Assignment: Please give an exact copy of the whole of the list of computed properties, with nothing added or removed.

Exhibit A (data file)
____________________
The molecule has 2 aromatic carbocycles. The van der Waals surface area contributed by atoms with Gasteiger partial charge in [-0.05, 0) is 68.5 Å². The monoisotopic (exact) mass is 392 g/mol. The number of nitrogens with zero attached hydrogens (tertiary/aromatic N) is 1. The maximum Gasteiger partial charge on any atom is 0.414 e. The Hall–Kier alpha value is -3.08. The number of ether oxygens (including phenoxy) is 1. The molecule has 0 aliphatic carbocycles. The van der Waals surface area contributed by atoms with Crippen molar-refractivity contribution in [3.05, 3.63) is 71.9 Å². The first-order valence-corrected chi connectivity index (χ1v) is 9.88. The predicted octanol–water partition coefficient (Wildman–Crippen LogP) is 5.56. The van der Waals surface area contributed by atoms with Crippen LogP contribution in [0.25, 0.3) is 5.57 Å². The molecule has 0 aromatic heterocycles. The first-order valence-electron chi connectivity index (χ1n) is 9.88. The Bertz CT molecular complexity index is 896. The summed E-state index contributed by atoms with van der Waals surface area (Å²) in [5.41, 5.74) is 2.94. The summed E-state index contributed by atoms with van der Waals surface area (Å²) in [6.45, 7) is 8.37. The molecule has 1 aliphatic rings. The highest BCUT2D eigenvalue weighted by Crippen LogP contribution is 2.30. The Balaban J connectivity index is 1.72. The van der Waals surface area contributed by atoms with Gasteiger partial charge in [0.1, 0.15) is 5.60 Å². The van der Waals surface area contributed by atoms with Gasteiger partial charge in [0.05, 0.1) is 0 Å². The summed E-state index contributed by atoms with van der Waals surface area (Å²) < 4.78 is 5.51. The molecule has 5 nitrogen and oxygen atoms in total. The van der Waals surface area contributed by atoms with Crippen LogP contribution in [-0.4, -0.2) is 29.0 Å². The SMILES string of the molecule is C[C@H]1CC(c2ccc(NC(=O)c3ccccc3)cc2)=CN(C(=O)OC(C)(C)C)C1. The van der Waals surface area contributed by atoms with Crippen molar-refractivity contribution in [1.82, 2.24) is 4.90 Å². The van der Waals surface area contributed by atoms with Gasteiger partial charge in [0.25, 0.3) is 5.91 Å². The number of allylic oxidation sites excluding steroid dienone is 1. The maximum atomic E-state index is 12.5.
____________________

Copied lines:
The molecule has 2 aromatic carbocycles. The van der Waals surface area contributed by atoms with Gasteiger partial charge in [-0.05, 0) is 68.5 Å². The monoisotopic (exact) mass is 392 g/mol. The number of nitrogens with zero attached hydrogens (tertiary/aromatic N) is 1. The maximum Gasteiger partial charge on any atom is 0.414 e. The Hall–Kier alpha value is -3.08. The number of ether oxygens (including phenoxy) is 1. The molecule has 0 aliphatic carbocycles. The van der Waals surface area contributed by atoms with Crippen molar-refractivity contribution in [3.05, 3.63) is 71.9 Å². The first-order valence-corrected chi connectivity index (χ1v) is 9.88. The predicted octanol–water partition coefficient (Wildman–Crippen LogP) is 5.56. The van der Waals surface area contributed by atoms with Crippen LogP contribution in [0.25, 0.3) is 5.57 Å². The molecule has 0 aromatic heterocycles. The first-order valence-electron chi connectivity index (χ1n) is 9.88. The Bertz CT molecular complexity index is 896. The summed E-state index contributed by atoms with van der Waals surface area (Å²) in [5.41, 5.74) is 2.94. The summed E-state index contributed by atoms with van der Waals surface area (Å²) in [6.45, 7) is 8.37. The molecule has 1 aliphatic rings. The highest BCUT2D eigenvalue weighted by Crippen LogP contribution is 2.30. The Balaban J connectivity index is 1.72. The van der Waals surface area contributed by atoms with Gasteiger partial charge in [0.1, 0.15) is 5.60 Å². The van der Waals surface area contributed by atoms with Gasteiger partial charge in [0.05, 0.1) is 0 Å². The summed E-state index contributed by atoms with van der Waals surface area (Å²) < 4.78 is 5.51. The molecule has 5 nitrogen and oxygen atoms in total. The van der Waals surface area contributed by atoms with Crippen LogP contribution in [-0.4, -0.2) is 29.0 Å². The SMILES string of the molecule is C[C@H]1CC(c2ccc(NC(=O)c3ccccc3)cc2)=CN(C(=O)OC(C)(C)C)C1. The van der Waals surface area contributed by atoms with Crippen molar-refractivity contribution in [1.82, 2.24) is 4.90 Å². The van der Waals surface area contributed by atoms with Gasteiger partial charge in [0.25, 0.3) is 5.91 Å². The number of allylic oxidation sites excluding steroid dienone is 1. The maximum atomic E-state index is 12.5.